In evaluating what schools could be at a time like this, we must embrace these changes, not simply put a lid on them. Adaptability is essential in every sector, including education. However, some people would prefer to simply turn back the clock and return to the way things were.
Whichever way, one fact remains, this period comes packed with several lessons that will shape the future of learning.
Will Online Learning be Challenging for Students?
With the traditional classroom background out of the way, students may feel out of place and uncomfortable. To some, being isolated in their homes for a long time will make them seem even more alone. This would include teenagers and college students living off-campus.
Some critics even argue that students may have a hard time knowing themselves if they aren’t exposed to other people. They might not establish healthy relationships. Besides, physical interaction has its place in increasing learning.
Then there is the ironic factor of accessibility. Students who reside in rural areas may have difficulty enrolling in online programs or even lose access to eLearning completely. This factor is especially true in areas where internet connection is limited or non-existent.
As virtual learning becomes more commonplace, the challenge of accessibility will not go away. Even if it was easy to gain access to a college-level online education, there would always be students who struggle to complete a degree. They don’t lack the intelligence to finish their programs.
Such students may find online classes challenging to cope with and prefer physical learning. Another problem related to the technological gap posed by the pandemic is access to technological devices. Not every student has access to PCs and smartphones.
Without such devices, they would have to complete their assignments through a less-than-ideal medium. Even the use of internet cafés may not be optimal, especially if access to virtual classrooms requires commuting. Moreover, a stable internet connection isn’t guaranteed.
Reinventing the Wheels of Education
The importance of education cannot be overstated during this period. As the world re-orients itself to address the pandemic, many institutions will need to find ways to innovate, leading to changes in higher education. It doesn’t imply that physical learning is long gone.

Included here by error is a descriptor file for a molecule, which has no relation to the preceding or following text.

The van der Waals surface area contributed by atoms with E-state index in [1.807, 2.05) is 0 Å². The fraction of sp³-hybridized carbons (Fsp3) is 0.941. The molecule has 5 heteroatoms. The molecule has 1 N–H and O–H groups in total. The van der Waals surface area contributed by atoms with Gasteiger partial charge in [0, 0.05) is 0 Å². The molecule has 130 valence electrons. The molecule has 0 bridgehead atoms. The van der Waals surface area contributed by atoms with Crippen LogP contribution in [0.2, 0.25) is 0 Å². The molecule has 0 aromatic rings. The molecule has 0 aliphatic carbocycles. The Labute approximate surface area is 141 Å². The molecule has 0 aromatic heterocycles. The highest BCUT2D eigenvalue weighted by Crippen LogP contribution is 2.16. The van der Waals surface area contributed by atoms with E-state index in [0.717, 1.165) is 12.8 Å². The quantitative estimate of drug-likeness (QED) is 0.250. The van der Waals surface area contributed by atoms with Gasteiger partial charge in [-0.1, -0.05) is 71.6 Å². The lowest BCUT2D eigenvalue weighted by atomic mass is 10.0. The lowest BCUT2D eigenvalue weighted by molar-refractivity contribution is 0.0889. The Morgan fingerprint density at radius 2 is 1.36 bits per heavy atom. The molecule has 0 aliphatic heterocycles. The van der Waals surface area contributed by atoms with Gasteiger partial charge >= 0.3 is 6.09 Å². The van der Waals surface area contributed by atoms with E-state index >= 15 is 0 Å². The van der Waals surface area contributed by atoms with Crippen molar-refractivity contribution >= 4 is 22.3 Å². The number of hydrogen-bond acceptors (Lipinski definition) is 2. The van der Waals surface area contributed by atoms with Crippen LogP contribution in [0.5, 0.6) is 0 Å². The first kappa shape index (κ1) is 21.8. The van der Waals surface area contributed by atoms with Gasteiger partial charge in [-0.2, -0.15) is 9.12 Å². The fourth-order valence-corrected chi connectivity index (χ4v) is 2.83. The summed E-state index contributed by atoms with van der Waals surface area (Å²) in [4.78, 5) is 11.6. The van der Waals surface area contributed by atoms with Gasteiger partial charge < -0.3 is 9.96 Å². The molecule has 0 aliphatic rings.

In actuality, it is here to stay. Nevertheless, online learning will continue to make the world a global village, while equipping students with more control. Some believe that it is only a matter of time before it becomes standard practice in college.
Given the fact that the world is yet to recover from the pandemic, tutors and students must prepare to adapt to the new educational environment. Besides, this era demonstrates the role of technology in academics. School closures shouldn’t be the end of learning.
Students’ Experiences from the Pandemic
According to the poll of the Bestessayservicesradar, here are some students’ experiences on COVID-19’s educational impact:
“The pandemic has put my school on hold. However, online classes have made it possible for me to keep learning at my pace. For the first time in my career, I’m having the chance to work on things that really interest me.”
“I used to study in a large lecture hall. But during the pandemic, I had to make do with studying on my own. The online experience is easier than I anticipated. If my lectures become like this, I’ll have no problems getting the required scores in school.”
“I had to spend the first half of the semester using a different learning method. But during the pandemic, I have access to my laptop. It allows me to study at my own pace.”
Take-Home Lessons: Conclusion
As some schools reopen, tutors and students have learned a lot from the pandemic. Many people can attest to the fact that schools can no longer operate in the same manner as they did during the pre-COVID-19 era. Transitioning to online education will be the best approach.
As it continues, one wonders if the future of learning will be a mixed bag. For the time being, all indicators point in that direction. Perhaps, there will be beneficial improvements.